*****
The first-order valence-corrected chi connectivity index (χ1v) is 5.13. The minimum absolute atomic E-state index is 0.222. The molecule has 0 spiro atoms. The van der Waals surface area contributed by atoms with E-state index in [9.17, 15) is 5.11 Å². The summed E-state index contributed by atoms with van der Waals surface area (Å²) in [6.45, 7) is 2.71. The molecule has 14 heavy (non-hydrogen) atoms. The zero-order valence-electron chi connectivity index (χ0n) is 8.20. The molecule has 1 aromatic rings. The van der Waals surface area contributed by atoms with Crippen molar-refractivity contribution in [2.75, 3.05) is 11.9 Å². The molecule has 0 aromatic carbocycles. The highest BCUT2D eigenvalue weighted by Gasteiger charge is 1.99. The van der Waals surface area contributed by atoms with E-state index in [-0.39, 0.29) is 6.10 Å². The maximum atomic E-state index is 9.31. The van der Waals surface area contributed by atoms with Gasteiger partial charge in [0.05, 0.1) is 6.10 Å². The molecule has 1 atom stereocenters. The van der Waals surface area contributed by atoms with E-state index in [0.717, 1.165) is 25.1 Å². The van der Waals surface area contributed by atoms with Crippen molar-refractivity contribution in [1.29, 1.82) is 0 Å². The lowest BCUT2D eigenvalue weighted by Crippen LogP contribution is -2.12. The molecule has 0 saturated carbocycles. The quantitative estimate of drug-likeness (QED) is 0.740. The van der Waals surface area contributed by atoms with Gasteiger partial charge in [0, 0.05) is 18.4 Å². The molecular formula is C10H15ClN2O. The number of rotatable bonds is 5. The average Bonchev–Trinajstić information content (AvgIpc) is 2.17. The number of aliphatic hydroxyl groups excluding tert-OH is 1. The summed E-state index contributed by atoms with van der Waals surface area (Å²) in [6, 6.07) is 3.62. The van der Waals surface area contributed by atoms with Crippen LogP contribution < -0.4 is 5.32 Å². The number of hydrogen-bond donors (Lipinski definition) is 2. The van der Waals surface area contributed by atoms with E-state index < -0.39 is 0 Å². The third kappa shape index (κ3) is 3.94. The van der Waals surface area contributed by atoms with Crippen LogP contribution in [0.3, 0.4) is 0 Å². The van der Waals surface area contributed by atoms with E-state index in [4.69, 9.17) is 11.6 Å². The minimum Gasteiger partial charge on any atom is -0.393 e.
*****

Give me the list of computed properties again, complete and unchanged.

The first-order valence-corrected chi connectivity index (χ1v) is 5.13. The minimum absolute atomic E-state index is 0.222. The molecule has 0 spiro atoms. The van der Waals surface area contributed by atoms with E-state index in [9.17, 15) is 5.11 Å². The summed E-state index contributed by atoms with van der Waals surface area (Å²) in [6.45, 7) is 2.71. The molecule has 14 heavy (non-hydrogen) atoms. The zero-order valence-electron chi connectivity index (χ0n) is 8.20. The molecule has 1 aromatic rings. The van der Waals surface area contributed by atoms with Crippen molar-refractivity contribution in [2.75, 3.05) is 11.9 Å². The molecule has 0 aromatic carbocycles. The highest BCUT2D eigenvalue weighted by Gasteiger charge is 1.99. The van der Waals surface area contributed by atoms with E-state index in [-0.39, 0.29) is 6.10 Å². The maximum atomic E-state index is 9.31. The van der Waals surface area contributed by atoms with Gasteiger partial charge in [0.05, 0.1) is 6.10 Å². The molecule has 1 atom stereocenters. The van der Waals surface area contributed by atoms with E-state index in [0.717, 1.165) is 25.1 Å². The van der Waals surface area contributed by atoms with Crippen molar-refractivity contribution in [1.29, 1.82) is 0 Å². The lowest BCUT2D eigenvalue weighted by Crippen LogP contribution is -2.12. The molecule has 0 saturated carbocycles. The quantitative estimate of drug-likeness (QED) is 0.740. The van der Waals surface area contributed by atoms with Gasteiger partial charge in [0, 0.05) is 18.4 Å². The molecular formula is C10H15ClN2O. The number of rotatable bonds is 5. The average Bonchev–Trinajstić information content (AvgIpc) is 2.17. The number of aliphatic hydroxyl groups excluding tert-OH is 1. The summed E-state index contributed by atoms with van der Waals surface area (Å²) in [6, 6.07) is 3.62. The van der Waals surface area contributed by atoms with Crippen LogP contribution < -0.4 is 5.32 Å². The number of hydrogen-bond donors (Lipinski definition) is 2. The van der Waals surface area contributed by atoms with E-state index < -0.39 is 0 Å². The third kappa shape index (κ3) is 3.94. The van der Waals surface area contributed by atoms with Crippen LogP contribution in [0.3, 0.4) is 0 Å². The van der Waals surface area contributed by atoms with E-state index in [4.69, 9.17) is 11.6 Å². The minimum Gasteiger partial charge on any atom is -0.393 e.